Be more transparent in investigations into ‘period spot checks’, sexual harassment in schools

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Photograph: Juan Pablo Serrano Arenas/Pexels

The Joint Action Group for Gender Equality (JAG) urges the Ministry of Education to be more transparent in investigations on period spot checks and sexual harassment in schools.

JAG is willing and able to assist the ministry in those investigations and has recently sent a letter to the ministry to request a meeting to discuss ways to address sexual harassment in schools.

Recently, Malaysiakini, an online news portal, in an effort to assist investigations on alleged sexual harassment in schools, handed a list of 15 schools where female students were allegedly subjected to period spot checks to the Education Minister, Mohd Radzi Md Jidin.

A copy of the list was also sent to his deputies, Muslimin Yahya and Dr Mah Hang Soon, the ministry’s secretary-general, and the Corporate Communications Department. Other details were submitted with the list, specifically the dates of alleged offences (most of which were from 2011 to 2018) and the wardens or teachers involved.

Three weeks ago, the systemic issue of sexual harassment in schools and universities was brought to public attention through the appalling stories on period spot checks, sexual harassment, bullying and abuse shared by current and former students online. This was met by resounding calls on key stakeholders to address this issue from various quarters of civil society, including members of Parliament, women’s and child rights groups, as well as members of the public.

The systemic issue was further highlighted when a secondary school student Ain Husniza called out via TikTok her male PE teacher for making rape jokes. She subsequently received a rape threat from her male classmate and online lewd comments for doing so.

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Since then, more survivors have come forward. To date, the All Women’s Action Society (Awam) has received 13 cases of gender-based violence against children in schools, of which 12 were sexual harassment and one was rape. Four of the sexual harassment cases involved refugee children. In all 12 sexual harassment cases, the teachers were the perpetrators.

The deeply entrenched toxic culture of sexual harassment does not just negatively affect students. Ain’s father, Saiful Nizam recently mentioned that he received many stories of sexual harassment from female teachers, with many disclosing to him the names of their male colleagues who had harassed them.

Sexual harassment can happen to and be perpetrated by anyone. Its effects on the survivor can be wide ranging yet devastating. Among the psychological effects include self-blame, depression, low self-esteem and anxiety, with self-harm, suicidal ideation and suicide being among the most severe consequences.

Survivors of sexual harassment often experience poor academic outcomes and reduced work productivity, as well as poor relationship quality due to stigma and judgement from surrounding others on the violation.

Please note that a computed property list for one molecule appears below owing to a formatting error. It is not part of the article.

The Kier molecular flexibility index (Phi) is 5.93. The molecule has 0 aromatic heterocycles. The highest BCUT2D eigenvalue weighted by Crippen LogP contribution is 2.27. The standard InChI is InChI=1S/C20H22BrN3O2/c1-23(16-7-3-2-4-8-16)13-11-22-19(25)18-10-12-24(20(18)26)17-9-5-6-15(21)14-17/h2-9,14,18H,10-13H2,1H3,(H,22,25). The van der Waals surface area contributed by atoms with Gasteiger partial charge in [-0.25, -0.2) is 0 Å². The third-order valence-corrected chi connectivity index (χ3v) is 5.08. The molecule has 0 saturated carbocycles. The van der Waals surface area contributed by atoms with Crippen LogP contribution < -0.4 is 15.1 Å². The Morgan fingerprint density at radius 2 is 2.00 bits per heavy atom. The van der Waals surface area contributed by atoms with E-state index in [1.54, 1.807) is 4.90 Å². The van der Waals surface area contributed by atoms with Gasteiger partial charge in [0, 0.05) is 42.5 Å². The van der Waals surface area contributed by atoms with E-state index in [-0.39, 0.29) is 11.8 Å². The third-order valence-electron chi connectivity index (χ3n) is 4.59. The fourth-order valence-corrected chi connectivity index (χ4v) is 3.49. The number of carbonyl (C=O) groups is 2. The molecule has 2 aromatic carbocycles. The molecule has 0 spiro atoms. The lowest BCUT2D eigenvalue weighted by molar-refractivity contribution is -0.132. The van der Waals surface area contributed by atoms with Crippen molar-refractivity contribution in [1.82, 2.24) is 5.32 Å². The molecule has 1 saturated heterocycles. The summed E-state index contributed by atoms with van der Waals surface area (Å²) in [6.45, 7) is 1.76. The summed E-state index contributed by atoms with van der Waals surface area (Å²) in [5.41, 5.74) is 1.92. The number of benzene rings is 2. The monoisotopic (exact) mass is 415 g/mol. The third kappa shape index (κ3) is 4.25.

In schools, teachers and administrators are given the responsibility to protect students. By allowing sexual harassment, bullying and abuse to happen, figures of authority in schools are creating and perpetuating a violence-supportive environment that indoctrinates students with problematic values of disrespect for physical boundaries, human dignity and women.

At the same time, these figures of authority are also entrenching a culture of mistrust, fear, hostility and trauma, making schools physically, psychologically and emotionally unsafe for students.

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The Ministry of Education has the responsibility of providing our children with a quality education in a safe environment of learning that actively promotes values of respect for all persons and non-violence. This includes being transparent and timely in the current investigations into sexual harassment, bullying and abuse happening in our schools.

The results of the investigations should then be used as the groundwork for a multi-sectoral collaborative response to this extremely serious issue. All of us – the ministry, civil society, parents, teachers, the police – must come together to form sustainable solutions or risk having a society of young people forever scarred by their schooling experience.

Endorsed by the following JAG member organisations:

1. All Women’s Action Society (Awam)
2. Association of Women Lawyers (AWL)
3. Empower Malaysia
4. Family Frontiers Malaysia
5. Justice for Sisters (JFS)
6. Kryss Network
7. Perak Women for Women (PWW)
8. Sisters in Islam (SIS)
9. Sabah Women’s Action-Resource Group (Sawo)
10. Sarawak Women for Women Society (SWWS)
11. Tenaganita
12. Women’s Centre for Change (WCC)
13. Women’s Aid Organisation (WAO)

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